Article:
Open to thoughts on stocking or if this would even work.

1711296357635.png
 

Apistoguy52

Active Member
Messages
303
Doesn’t really look to me like any of the fish you have listed will be very happy with hard, high pH water. I’d either dance with who I brought, and lean towards the Central American and african rift lake fish that would enjoy that water, or start budgeting for the equipment (RO filter) that will allow you to tailor your water to the list of fish you’d like.
 

inth3shadows

New Member
Messages
3
I suppose I might have to check with a plumbing expert. My biggest concern with adding an RO system is the lack of ability to have automation.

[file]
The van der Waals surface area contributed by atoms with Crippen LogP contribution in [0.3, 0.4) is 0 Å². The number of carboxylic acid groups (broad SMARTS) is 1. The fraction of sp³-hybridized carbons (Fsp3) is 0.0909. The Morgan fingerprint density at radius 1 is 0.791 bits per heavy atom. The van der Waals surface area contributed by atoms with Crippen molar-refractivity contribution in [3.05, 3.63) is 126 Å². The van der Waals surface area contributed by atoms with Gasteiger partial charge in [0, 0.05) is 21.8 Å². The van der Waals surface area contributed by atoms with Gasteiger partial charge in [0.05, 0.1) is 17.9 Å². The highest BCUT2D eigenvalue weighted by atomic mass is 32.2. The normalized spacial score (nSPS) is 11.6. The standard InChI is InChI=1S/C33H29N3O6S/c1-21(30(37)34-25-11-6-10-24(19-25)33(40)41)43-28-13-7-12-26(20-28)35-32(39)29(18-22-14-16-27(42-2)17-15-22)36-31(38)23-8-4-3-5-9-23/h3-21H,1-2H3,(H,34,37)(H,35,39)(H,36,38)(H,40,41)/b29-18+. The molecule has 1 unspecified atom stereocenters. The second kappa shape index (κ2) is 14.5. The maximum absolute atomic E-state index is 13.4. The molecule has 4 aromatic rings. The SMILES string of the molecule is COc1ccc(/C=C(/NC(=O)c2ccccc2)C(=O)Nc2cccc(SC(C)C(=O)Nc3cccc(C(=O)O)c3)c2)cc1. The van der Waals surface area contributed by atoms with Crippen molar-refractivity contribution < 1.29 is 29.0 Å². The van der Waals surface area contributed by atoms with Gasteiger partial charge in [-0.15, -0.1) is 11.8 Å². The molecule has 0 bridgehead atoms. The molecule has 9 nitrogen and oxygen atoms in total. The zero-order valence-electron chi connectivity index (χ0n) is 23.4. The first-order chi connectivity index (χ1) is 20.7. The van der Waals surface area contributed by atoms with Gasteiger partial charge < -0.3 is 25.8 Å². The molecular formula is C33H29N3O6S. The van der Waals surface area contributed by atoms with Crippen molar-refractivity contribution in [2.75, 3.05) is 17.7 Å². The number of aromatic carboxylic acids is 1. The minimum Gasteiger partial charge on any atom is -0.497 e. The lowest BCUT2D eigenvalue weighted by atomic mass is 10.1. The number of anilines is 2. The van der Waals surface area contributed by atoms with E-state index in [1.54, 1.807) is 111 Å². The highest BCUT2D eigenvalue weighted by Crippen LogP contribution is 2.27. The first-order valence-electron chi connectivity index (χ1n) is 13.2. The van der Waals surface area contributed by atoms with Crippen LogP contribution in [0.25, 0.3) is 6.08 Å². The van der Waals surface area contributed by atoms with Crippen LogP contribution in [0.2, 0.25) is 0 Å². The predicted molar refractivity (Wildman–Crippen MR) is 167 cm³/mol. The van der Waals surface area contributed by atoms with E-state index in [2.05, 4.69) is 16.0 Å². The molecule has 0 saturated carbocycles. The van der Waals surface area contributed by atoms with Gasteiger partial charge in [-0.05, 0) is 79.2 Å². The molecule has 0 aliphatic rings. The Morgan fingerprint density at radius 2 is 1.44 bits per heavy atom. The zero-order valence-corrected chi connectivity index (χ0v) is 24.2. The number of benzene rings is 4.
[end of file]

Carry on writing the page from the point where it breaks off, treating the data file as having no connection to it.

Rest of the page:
Ie - automated water change wouldn't be automated as I am not finding simple ways to do a RO/TAP blending in line.

Anyone here done something like that?

( only one place seems to have a TDS blending and its at a commercial scale, which is where I've seen something similar before. Example: brewery)

This looks like it might fit the bill though.
 

MacZ

Well-Known Member
Messages
3,119
Location
Germany
to do a RO/TAP blending
Actually... pure RO with added humic substances (colloquially "tannins") will do excellent for the listed species. Nobody is saying blackwater, but definitely softwater. That opens up the possibility of an automated waterchange from a sufficiently sized reservoir. That in turn would give you some slack with the performance the RO unit has to deliver. And to be honest, then decaying material in the main tank doesn't require high performance filtration. Most of the necessary processes happen on the surfaces in the tank.